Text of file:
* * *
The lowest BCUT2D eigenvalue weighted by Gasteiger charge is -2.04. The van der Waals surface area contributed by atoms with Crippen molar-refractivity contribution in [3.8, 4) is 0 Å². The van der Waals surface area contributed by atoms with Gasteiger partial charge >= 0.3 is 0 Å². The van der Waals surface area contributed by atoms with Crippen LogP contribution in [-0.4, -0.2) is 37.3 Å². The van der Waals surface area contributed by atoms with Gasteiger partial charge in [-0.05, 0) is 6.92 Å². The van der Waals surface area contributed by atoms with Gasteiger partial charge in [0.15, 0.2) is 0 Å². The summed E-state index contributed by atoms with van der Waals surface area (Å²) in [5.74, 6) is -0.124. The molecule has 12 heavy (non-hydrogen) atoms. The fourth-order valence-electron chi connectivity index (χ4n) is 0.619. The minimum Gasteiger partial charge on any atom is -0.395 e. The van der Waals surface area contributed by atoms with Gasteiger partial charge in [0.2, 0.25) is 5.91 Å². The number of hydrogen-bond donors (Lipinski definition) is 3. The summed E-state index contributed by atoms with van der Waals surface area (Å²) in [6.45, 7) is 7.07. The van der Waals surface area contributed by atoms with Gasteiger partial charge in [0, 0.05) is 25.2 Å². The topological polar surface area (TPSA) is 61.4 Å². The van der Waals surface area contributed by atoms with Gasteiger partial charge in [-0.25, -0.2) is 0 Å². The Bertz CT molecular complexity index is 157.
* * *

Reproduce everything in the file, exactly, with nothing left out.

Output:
The lowest BCUT2D eigenvalue weighted by Gasteiger charge is -2.04. The van der Waals surface area contributed by atoms with Crippen molar-refractivity contribution in [3.8, 4) is 0 Å². The van der Waals surface area contributed by atoms with Gasteiger partial charge >= 0.3 is 0 Å². The van der Waals surface area contributed by atoms with Crippen LogP contribution in [-0.4, -0.2) is 37.3 Å². The van der Waals surface area contributed by atoms with Gasteiger partial charge in [-0.05, 0) is 6.92 Å². The van der Waals surface area contributed by atoms with Gasteiger partial charge in [0.15, 0.2) is 0 Å². The summed E-state index contributed by atoms with van der Waals surface area (Å²) in [5.74, 6) is -0.124. The molecule has 12 heavy (non-hydrogen) atoms. The fourth-order valence-electron chi connectivity index (χ4n) is 0.619. The minimum Gasteiger partial charge on any atom is -0.395 e. The van der Waals surface area contributed by atoms with Gasteiger partial charge in [0.2, 0.25) is 5.91 Å². The number of hydrogen-bond donors (Lipinski definition) is 3. The summed E-state index contributed by atoms with van der Waals surface area (Å²) in [6.45, 7) is 7.07. The van der Waals surface area contributed by atoms with Gasteiger partial charge in [0, 0.05) is 25.2 Å². The topological polar surface area (TPSA) is 61.4 Å². The van der Waals surface area contributed by atoms with Gasteiger partial charge in [-0.25, -0.2) is 0 Å². The Bertz CT molecular complexity index is 157.